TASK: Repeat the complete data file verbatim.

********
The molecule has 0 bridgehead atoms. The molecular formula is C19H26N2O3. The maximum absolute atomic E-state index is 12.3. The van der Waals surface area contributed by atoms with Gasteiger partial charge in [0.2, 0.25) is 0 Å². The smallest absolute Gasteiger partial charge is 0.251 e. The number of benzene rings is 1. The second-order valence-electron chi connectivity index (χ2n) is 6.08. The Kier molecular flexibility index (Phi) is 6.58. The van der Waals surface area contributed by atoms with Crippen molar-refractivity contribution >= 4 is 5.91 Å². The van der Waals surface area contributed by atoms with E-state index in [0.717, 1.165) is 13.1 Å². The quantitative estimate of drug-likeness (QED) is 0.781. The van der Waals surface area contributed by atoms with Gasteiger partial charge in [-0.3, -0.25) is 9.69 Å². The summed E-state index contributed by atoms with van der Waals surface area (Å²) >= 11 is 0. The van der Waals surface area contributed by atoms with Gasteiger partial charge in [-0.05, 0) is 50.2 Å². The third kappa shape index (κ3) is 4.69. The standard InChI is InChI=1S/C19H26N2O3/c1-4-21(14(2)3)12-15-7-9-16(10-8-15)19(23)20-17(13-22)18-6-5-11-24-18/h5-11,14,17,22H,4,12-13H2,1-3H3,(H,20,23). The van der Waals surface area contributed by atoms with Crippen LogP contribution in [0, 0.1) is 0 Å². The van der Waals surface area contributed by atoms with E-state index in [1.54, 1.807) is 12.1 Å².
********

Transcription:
The molecule has 0 bridgehead atoms. The molecular formula is C19H26N2O3. The maximum absolute atomic E-state index is 12.3. The van der Waals surface area contributed by atoms with Gasteiger partial charge in [0.2, 0.25) is 0 Å². The smallest absolute Gasteiger partial charge is 0.251 e. The number of benzene rings is 1. The second-order valence-electron chi connectivity index (χ2n) is 6.08. The Kier molecular flexibility index (Phi) is 6.58. The van der Waals surface area contributed by atoms with Crippen molar-refractivity contribution >= 4 is 5.91 Å². The van der Waals surface area contributed by atoms with E-state index in [0.717, 1.165) is 13.1 Å². The quantitative estimate of drug-likeness (QED) is 0.781. The van der Waals surface area contributed by atoms with Gasteiger partial charge in [-0.3, -0.25) is 9.69 Å². The summed E-state index contributed by atoms with van der Waals surface area (Å²) >= 11 is 0. The van der Waals surface area contributed by atoms with Gasteiger partial charge in [-0.05, 0) is 50.2 Å². The third kappa shape index (κ3) is 4.69. The standard InChI is InChI=1S/C19H26N2O3/c1-4-21(14(2)3)12-15-7-9-16(10-8-15)19(23)20-17(13-22)18-6-5-11-24-18/h5-11,14,17,22H,4,12-13H2,1-3H3,(H,20,23). The van der Waals surface area contributed by atoms with Crippen LogP contribution in [0, 0.1) is 0 Å². The van der Waals surface area contributed by atoms with E-state index in [1.54, 1.807) is 12.1 Å².